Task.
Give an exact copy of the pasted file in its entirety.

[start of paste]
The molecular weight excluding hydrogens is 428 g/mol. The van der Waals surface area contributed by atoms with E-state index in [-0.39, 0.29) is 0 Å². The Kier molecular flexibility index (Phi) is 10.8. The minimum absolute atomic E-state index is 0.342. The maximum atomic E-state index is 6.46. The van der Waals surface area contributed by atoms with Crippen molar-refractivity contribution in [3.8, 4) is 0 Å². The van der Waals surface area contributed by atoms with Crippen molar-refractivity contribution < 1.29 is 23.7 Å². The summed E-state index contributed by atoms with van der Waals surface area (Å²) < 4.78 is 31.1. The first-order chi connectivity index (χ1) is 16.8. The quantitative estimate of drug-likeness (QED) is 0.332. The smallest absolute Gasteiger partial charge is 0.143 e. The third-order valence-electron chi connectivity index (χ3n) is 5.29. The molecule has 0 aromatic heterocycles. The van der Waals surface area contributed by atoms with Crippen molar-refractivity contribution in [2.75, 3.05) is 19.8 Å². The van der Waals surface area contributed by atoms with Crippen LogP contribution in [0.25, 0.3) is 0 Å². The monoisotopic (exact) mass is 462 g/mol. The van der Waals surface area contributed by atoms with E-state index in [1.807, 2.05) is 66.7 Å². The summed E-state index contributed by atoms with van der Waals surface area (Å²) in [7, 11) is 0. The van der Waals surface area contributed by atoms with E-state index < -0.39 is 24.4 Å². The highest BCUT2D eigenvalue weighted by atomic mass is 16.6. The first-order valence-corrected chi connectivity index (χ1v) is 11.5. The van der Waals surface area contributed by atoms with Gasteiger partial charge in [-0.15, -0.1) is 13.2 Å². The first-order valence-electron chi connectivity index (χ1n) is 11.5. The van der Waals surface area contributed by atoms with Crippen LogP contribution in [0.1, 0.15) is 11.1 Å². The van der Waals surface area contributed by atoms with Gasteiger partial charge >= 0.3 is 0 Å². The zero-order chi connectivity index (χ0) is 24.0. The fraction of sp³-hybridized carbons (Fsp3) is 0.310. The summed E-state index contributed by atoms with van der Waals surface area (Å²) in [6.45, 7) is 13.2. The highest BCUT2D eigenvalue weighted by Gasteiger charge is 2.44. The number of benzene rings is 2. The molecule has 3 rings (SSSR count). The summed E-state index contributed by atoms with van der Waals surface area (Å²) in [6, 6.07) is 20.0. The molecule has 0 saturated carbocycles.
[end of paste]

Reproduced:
The molecular weight excluding hydrogens is 428 g/mol. The van der Waals surface area contributed by atoms with E-state index in [-0.39, 0.29) is 0 Å². The Kier molecular flexibility index (Phi) is 10.8. The minimum absolute atomic E-state index is 0.342. The maximum atomic E-state index is 6.46. The van der Waals surface area contributed by atoms with Crippen molar-refractivity contribution in [3.8, 4) is 0 Å². The van der Waals surface area contributed by atoms with Crippen molar-refractivity contribution < 1.29 is 23.7 Å². The summed E-state index contributed by atoms with van der Waals surface area (Å²) < 4.78 is 31.1. The first-order chi connectivity index (χ1) is 16.8. The quantitative estimate of drug-likeness (QED) is 0.332. The smallest absolute Gasteiger partial charge is 0.143 e. The third-order valence-electron chi connectivity index (χ3n) is 5.29. The molecule has 0 aromatic heterocycles. The van der Waals surface area contributed by atoms with Crippen molar-refractivity contribution in [2.75, 3.05) is 19.8 Å². The van der Waals surface area contributed by atoms with Crippen LogP contribution in [0.25, 0.3) is 0 Å². The monoisotopic (exact) mass is 462 g/mol. The van der Waals surface area contributed by atoms with E-state index in [1.807, 2.05) is 66.7 Å². The summed E-state index contributed by atoms with van der Waals surface area (Å²) in [7, 11) is 0. The van der Waals surface area contributed by atoms with E-state index < -0.39 is 24.4 Å². The highest BCUT2D eigenvalue weighted by atomic mass is 16.6. The first-order valence-corrected chi connectivity index (χ1v) is 11.5. The van der Waals surface area contributed by atoms with Gasteiger partial charge in [-0.15, -0.1) is 13.2 Å². The first-order valence-electron chi connectivity index (χ1n) is 11.5. The van der Waals surface area contributed by atoms with Crippen LogP contribution in [0.1, 0.15) is 11.1 Å². The van der Waals surface area contributed by atoms with Gasteiger partial charge >= 0.3 is 0 Å². The zero-order chi connectivity index (χ0) is 24.0. The fraction of sp³-hybridized carbons (Fsp3) is 0.310. The summed E-state index contributed by atoms with van der Waals surface area (Å²) in [6.45, 7) is 13.2. The highest BCUT2D eigenvalue weighted by Gasteiger charge is 2.44. The number of benzene rings is 2. The molecule has 3 rings (SSSR count). The summed E-state index contributed by atoms with van der Waals surface area (Å²) in [6, 6.07) is 20.0. The molecule has 0 saturated carbocycles.